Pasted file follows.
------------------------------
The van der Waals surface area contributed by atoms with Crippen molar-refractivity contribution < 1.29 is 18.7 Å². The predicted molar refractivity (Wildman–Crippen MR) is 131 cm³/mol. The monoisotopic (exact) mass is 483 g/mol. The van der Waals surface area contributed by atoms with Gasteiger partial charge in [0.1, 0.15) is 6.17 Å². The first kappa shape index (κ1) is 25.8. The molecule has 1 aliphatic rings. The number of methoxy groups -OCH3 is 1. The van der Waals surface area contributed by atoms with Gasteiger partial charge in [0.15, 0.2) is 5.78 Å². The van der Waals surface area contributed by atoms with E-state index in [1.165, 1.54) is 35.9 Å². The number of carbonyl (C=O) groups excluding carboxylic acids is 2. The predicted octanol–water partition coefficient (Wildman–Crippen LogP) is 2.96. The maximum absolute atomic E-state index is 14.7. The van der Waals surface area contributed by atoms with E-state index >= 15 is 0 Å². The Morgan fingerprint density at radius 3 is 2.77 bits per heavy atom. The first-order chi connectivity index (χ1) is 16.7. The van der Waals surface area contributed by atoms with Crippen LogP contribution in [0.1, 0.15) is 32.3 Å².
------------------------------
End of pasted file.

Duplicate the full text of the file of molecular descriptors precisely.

The van der Waals surface area contributed by atoms with Crippen molar-refractivity contribution < 1.29 is 18.7 Å². The predicted molar refractivity (Wildman–Crippen MR) is 131 cm³/mol. The monoisotopic (exact) mass is 483 g/mol. The van der Waals surface area contributed by atoms with Gasteiger partial charge in [0.1, 0.15) is 6.17 Å². The first kappa shape index (κ1) is 25.8. The molecule has 1 aliphatic rings. The number of methoxy groups -OCH3 is 1. The van der Waals surface area contributed by atoms with Gasteiger partial charge in [0.15, 0.2) is 5.78 Å². The van der Waals surface area contributed by atoms with E-state index in [1.165, 1.54) is 35.9 Å². The number of carbonyl (C=O) groups excluding carboxylic acids is 2. The predicted octanol–water partition coefficient (Wildman–Crippen LogP) is 2.96. The maximum absolute atomic E-state index is 14.7. The van der Waals surface area contributed by atoms with E-state index >= 15 is 0 Å². The Morgan fingerprint density at radius 3 is 2.77 bits per heavy atom. The first-order chi connectivity index (χ1) is 16.7. The van der Waals surface area contributed by atoms with Crippen LogP contribution in [0.1, 0.15) is 32.3 Å².